'Well, I can't say it's the most *profound* utterance I've ever read in the Telegraph.'
So said my dad when I showed him my quote in last Saturday's Digital Life section about women's use of online social networks.
I think dad was trying to be encouraging in an odd sort of way, but in another way, he has a point. While part of me is pleased that the Telegraph is dispelling some of the myths about the internet to the good citizens of Middle Britain, another part of me was bemused to read that these myths even still exist.
Surely by now, the fact that 'normal' people socialise on the internet shouldn't be considered shocking, surprising, or even very interesting. Isn't it just part of everyday life?
Like my dad, I can't see anything particularly earth-shattering about the fact that I met my current partner on a chat forum, or that I was comforted by the many messages of support I received from my blog readers when my mum died. Why should I restrict myself to people I meet in the world around me, when there's a whole virtual continent out there full of people whose company I might also enjoy?
And yet a strange notion seems to persist that people you meet online are somehow not quite 'real'. When I was talking to IBM's metaverse evangelists last week, one of the things they were keen to stress about Second Life is that everyone in it is 'a real person', as if this fact might somehow be in doubt.
Others fret about anonymity on the internet leading people to behave differently from how they behave in the physical world. Extreme examples of bad behaviour - such as the death threats made against blogger Kathy Sierra, or the abuse meted out to Guardian columnists on its Comment is Free site - are often held up as evidence that adopting a 'fake' persona on the internet is a bad thing.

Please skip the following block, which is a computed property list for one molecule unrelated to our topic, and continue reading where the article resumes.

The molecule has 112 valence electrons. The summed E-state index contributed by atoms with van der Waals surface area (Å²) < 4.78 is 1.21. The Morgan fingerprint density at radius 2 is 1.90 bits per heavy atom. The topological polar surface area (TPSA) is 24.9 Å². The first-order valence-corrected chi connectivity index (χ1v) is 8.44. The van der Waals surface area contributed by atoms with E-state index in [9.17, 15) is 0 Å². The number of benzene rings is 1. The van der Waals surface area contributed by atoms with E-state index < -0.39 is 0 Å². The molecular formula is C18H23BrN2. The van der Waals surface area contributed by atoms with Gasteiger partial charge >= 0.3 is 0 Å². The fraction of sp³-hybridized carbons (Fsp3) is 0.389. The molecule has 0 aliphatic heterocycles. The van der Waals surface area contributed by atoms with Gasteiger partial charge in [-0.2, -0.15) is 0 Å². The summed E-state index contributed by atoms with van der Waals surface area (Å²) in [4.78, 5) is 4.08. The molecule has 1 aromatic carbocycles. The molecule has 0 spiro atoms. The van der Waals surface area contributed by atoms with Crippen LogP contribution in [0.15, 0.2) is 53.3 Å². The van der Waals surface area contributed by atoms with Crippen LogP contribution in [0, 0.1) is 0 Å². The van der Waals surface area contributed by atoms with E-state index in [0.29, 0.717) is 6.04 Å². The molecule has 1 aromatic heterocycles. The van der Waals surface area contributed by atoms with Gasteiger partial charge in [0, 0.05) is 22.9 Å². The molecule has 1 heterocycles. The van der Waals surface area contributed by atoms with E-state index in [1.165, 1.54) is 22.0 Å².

And yet, as the Telegraph piece hints, the ability to remain anonymous online can also be a good thing. It can give people a way to speak out when doing so under their own name might be dangerous. It can allow people to discuss highly personal issues without fear of embarrassment or stigma. It can give people who are not confident in themselves the confidence they need to put themselves forward, air their opinions, find new friends.
Above all, adopting a different name on the internet can be a wonderful way of exploring aspects of your personality. My various online personas may have different names and (slightly) different personality traits, but they are all still me - just as I only portray certain aspects of myself in my real-life dealings.
Its rules of engagement might be somewhat different, but the internet is just as real as the real world, with all the good things and the bad things that that entails. Although that perhaps doesn't make for such a good story.